Four Fingers and a Thumb

The good folks at the blog Leadership and Influence have posted a piece by Bob Burg and me called “The Five Keys to Legendary Leadership.” Here’s a brief excerpt: There have been a thousand good books on leadership, and will be a thousand more. But for all we describe it and study it, it still seems elusive — which is why it so often surprises us when a truly great leader appears in our midst. Why so elusive? In part, because great leadership is shot through with contradiction… The piece talks about “the four fingers and thumb of leadership.” That is, the first four principles are strong, they have validity — but trying to implement them without the fifth is like trying to pick up and use a tool with just your fingers, and no thumb. Like the thumb, that fifth principle is, in a sense, “opposed” to the other four principles. Yet it’s what makes them useful and effective. What is that thumb, that fifth principle? In a nutshell, or perhaps more aptly, in a thumbnail: it’s not about you. Here is the heart of the contradiction that is great leadership: great leadership isn’t a place you arrive, it is a place into which you disappear. Ahh, contradiction and paradox: always a whiff of a clue that you might be onto...

Fireflies and Shaken Sleeves

Kat Kiddles, a self-described “globetrotting bookworm with a tendency to overthink the scientifically unexplainable,” is one of a handful of reviewers at the site, The Uncustomary Book Review. Kat (whose bio on the site observes that she believes in “unicorns; sales; and the health benefits of coffee”) asked me some months ago if I would submit to their Featured Author review procedure. I told her I would be glad to … um, soon. Real soon. Kat waited. And waited. And after she had patiently waited for weeks and weeks … she waited some more. Finally last week I sat down in a hastily snatched odd moment and wrote out answers to all her questions in a dash, without premeditation (or for that matter, any postmeditation, either). One question, for example, was, “What are writers for?” I wrote: When I set up my website some years back, I started the home page with this: “Jedi knights roam the universe helping to set things right. What I do is something like that—the difference being, I help set things write.” Much like creating illumination in a darkened night by catching fireflies and putting them in a closed jar, writers capture the feelings, shapes and tastes of experiences that we all have and somehow, through the alchemy of words (those remarkable closed jars), make those experiences translucent, sometimes even transparent. Joan Didion wrote, “I write to find out what I think.” Here’s what I think: we live to find out who we are—and writers help us gain insight into both the “live” and “are” sides of the equation. Another of Kat’s questions: “Describe your...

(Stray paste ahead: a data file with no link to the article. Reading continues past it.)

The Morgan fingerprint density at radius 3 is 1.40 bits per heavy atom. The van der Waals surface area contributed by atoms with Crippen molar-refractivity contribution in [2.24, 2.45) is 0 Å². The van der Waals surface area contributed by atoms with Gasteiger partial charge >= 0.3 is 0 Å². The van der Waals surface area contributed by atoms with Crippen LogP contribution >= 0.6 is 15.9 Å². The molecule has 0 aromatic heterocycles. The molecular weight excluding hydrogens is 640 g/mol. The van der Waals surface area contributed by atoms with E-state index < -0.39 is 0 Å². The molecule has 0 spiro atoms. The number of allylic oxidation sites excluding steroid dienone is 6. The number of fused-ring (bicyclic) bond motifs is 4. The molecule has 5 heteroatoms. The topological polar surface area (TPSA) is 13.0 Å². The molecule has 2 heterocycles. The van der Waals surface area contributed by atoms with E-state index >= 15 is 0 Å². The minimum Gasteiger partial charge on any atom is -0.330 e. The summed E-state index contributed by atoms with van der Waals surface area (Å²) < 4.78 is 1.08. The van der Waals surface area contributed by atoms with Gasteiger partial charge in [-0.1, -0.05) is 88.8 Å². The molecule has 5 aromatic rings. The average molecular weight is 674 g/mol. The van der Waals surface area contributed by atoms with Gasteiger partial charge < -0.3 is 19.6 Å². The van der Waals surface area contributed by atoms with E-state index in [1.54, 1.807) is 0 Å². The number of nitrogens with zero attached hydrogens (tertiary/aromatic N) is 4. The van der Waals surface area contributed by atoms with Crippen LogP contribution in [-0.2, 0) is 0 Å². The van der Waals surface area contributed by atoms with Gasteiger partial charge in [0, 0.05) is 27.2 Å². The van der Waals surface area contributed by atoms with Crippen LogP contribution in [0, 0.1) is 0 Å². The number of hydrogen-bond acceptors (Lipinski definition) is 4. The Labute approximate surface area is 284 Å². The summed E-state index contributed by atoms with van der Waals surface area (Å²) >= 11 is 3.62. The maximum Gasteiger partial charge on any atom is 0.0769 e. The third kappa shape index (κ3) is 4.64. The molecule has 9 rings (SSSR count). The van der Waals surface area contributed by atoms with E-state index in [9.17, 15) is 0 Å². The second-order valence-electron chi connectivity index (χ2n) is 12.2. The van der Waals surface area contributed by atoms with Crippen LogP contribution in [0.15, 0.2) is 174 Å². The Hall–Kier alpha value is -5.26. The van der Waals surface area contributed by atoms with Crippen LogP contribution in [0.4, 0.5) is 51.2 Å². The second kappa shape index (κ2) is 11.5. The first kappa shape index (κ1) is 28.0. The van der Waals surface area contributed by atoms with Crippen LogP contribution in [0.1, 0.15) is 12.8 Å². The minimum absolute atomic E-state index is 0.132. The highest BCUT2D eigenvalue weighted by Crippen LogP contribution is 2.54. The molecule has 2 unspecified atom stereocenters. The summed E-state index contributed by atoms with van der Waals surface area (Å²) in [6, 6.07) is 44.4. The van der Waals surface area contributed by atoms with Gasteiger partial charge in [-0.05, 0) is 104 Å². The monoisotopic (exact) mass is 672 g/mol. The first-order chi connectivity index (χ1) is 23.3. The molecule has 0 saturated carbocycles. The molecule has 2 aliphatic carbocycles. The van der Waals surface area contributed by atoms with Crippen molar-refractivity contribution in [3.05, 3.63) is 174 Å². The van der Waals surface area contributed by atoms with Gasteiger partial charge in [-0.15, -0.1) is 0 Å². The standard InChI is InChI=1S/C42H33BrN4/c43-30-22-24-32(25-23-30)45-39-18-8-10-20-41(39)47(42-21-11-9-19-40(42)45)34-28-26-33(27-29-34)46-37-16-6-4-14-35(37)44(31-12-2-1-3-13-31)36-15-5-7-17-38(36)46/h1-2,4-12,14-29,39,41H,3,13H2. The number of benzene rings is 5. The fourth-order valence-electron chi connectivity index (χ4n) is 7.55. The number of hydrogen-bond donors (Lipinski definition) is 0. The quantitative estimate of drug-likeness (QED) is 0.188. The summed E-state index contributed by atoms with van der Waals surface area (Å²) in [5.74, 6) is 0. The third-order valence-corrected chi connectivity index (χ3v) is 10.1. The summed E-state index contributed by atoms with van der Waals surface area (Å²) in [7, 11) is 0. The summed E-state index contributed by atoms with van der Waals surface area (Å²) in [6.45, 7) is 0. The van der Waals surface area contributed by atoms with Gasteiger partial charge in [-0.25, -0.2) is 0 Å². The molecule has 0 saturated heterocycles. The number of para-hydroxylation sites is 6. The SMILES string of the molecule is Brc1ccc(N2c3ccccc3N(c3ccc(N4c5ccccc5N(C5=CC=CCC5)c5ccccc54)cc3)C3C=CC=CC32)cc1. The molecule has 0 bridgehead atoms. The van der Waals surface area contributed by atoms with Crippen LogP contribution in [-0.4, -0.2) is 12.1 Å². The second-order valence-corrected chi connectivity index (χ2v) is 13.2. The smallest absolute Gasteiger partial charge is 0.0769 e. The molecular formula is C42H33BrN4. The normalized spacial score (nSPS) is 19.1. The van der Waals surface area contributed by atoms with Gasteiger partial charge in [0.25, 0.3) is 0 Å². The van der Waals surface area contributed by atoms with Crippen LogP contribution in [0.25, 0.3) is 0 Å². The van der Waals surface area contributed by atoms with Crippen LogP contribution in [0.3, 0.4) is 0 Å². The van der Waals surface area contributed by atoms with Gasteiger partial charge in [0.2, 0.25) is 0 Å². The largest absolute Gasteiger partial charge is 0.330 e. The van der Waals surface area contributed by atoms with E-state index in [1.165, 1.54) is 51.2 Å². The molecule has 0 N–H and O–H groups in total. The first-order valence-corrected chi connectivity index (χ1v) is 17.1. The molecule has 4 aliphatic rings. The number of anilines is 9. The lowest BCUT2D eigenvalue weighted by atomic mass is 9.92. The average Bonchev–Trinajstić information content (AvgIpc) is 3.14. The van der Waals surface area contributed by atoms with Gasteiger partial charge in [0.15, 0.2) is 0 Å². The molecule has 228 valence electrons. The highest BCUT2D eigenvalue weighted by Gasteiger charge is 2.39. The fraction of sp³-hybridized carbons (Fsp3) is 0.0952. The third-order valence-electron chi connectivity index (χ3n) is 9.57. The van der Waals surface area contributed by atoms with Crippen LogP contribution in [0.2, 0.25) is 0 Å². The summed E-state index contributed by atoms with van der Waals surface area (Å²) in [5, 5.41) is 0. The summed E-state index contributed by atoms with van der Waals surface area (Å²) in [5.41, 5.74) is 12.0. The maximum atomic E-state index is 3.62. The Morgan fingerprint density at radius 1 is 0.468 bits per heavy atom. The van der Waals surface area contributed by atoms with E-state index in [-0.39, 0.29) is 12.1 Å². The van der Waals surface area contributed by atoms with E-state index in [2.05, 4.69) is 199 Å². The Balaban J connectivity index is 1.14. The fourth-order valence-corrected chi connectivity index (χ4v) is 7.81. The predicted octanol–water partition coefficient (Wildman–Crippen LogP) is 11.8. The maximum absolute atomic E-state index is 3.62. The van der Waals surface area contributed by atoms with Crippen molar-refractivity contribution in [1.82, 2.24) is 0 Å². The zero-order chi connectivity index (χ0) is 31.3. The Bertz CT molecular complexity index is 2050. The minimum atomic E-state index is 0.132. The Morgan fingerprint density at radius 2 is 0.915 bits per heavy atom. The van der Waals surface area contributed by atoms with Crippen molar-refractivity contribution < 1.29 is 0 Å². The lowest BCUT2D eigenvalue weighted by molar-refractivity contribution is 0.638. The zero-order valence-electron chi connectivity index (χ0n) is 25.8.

Turned Tables

After twenty-one and a half years of being a journalist chronicling the development of the network marketing world and writing about its successful leaders, I just for the very first time switched seats and became the interviewee, rather than interviewer. Yup: one of the journals I write for has done a cover story on me rather than by me. The September/October edition of Networking Times is focused on the theme, “writing as the new social medium,” so not surprisingly, they wanted to interview writers. Here is the result. Note: Although normally you need a paid subscription to view Networking Times’s feature stories, for this story they have given me the link above, just for you here on this blog. (Sweet.) You do need to register yourself on the site to read the article (which in essence means creating a username and pasword)—but do not need a paid subscription. Thanks, Networking...